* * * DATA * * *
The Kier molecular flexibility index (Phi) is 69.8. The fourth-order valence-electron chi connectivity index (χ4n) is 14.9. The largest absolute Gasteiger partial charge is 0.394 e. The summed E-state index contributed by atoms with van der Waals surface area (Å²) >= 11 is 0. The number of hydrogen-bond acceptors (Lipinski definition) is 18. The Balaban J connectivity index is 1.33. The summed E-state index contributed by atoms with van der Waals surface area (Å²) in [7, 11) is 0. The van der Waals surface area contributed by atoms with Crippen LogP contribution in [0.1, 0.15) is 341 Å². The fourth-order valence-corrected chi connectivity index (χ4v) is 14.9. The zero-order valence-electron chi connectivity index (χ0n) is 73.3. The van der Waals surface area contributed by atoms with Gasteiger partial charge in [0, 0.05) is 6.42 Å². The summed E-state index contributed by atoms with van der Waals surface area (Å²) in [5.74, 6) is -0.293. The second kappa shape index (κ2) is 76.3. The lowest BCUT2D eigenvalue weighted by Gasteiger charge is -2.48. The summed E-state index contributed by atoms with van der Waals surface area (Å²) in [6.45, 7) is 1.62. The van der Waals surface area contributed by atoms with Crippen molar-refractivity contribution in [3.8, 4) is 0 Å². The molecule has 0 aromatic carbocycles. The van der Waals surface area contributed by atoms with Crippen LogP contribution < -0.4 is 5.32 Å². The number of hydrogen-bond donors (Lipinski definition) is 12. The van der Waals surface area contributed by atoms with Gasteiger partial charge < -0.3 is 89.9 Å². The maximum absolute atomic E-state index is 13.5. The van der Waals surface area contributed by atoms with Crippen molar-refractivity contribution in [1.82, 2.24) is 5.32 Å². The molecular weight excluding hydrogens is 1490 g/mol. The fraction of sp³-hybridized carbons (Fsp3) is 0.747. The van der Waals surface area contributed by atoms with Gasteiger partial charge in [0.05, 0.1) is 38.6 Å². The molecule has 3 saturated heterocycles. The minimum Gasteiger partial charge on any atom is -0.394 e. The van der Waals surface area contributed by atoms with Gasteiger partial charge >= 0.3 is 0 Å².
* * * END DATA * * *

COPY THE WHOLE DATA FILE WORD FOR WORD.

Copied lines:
The Kier molecular flexibility index (Phi) is 69.8. The fourth-order valence-electron chi connectivity index (χ4n) is 14.9. The largest absolute Gasteiger partial charge is 0.394 e. The summed E-state index contributed by atoms with van der Waals surface area (Å²) >= 11 is 0. The number of hydrogen-bond acceptors (Lipinski definition) is 18. The Balaban J connectivity index is 1.33. The summed E-state index contributed by atoms with van der Waals surface area (Å²) in [7, 11) is 0. The van der Waals surface area contributed by atoms with Crippen LogP contribution in [0.1, 0.15) is 341 Å². The fourth-order valence-corrected chi connectivity index (χ4v) is 14.9. The zero-order valence-electron chi connectivity index (χ0n) is 73.3. The van der Waals surface area contributed by atoms with Gasteiger partial charge in [0, 0.05) is 6.42 Å². The summed E-state index contributed by atoms with van der Waals surface area (Å²) in [5.74, 6) is -0.293. The second kappa shape index (κ2) is 76.3. The lowest BCUT2D eigenvalue weighted by Gasteiger charge is -2.48. The summed E-state index contributed by atoms with van der Waals surface area (Å²) in [6.45, 7) is 1.62. The van der Waals surface area contributed by atoms with Crippen molar-refractivity contribution in [3.8, 4) is 0 Å². The molecule has 0 aromatic carbocycles. The van der Waals surface area contributed by atoms with Crippen LogP contribution < -0.4 is 5.32 Å². The number of hydrogen-bond donors (Lipinski definition) is 12. The van der Waals surface area contributed by atoms with Gasteiger partial charge < -0.3 is 89.9 Å². The maximum absolute atomic E-state index is 13.5. The van der Waals surface area contributed by atoms with Crippen molar-refractivity contribution in [1.82, 2.24) is 5.32 Å². The molecular weight excluding hydrogens is 1490 g/mol. The fraction of sp³-hybridized carbons (Fsp3) is 0.747. The van der Waals surface area contributed by atoms with Gasteiger partial charge in [0.05, 0.1) is 38.6 Å². The molecule has 3 saturated heterocycles. The minimum Gasteiger partial charge on any atom is -0.394 e. The van der Waals surface area contributed by atoms with Gasteiger partial charge >= 0.3 is 0 Å².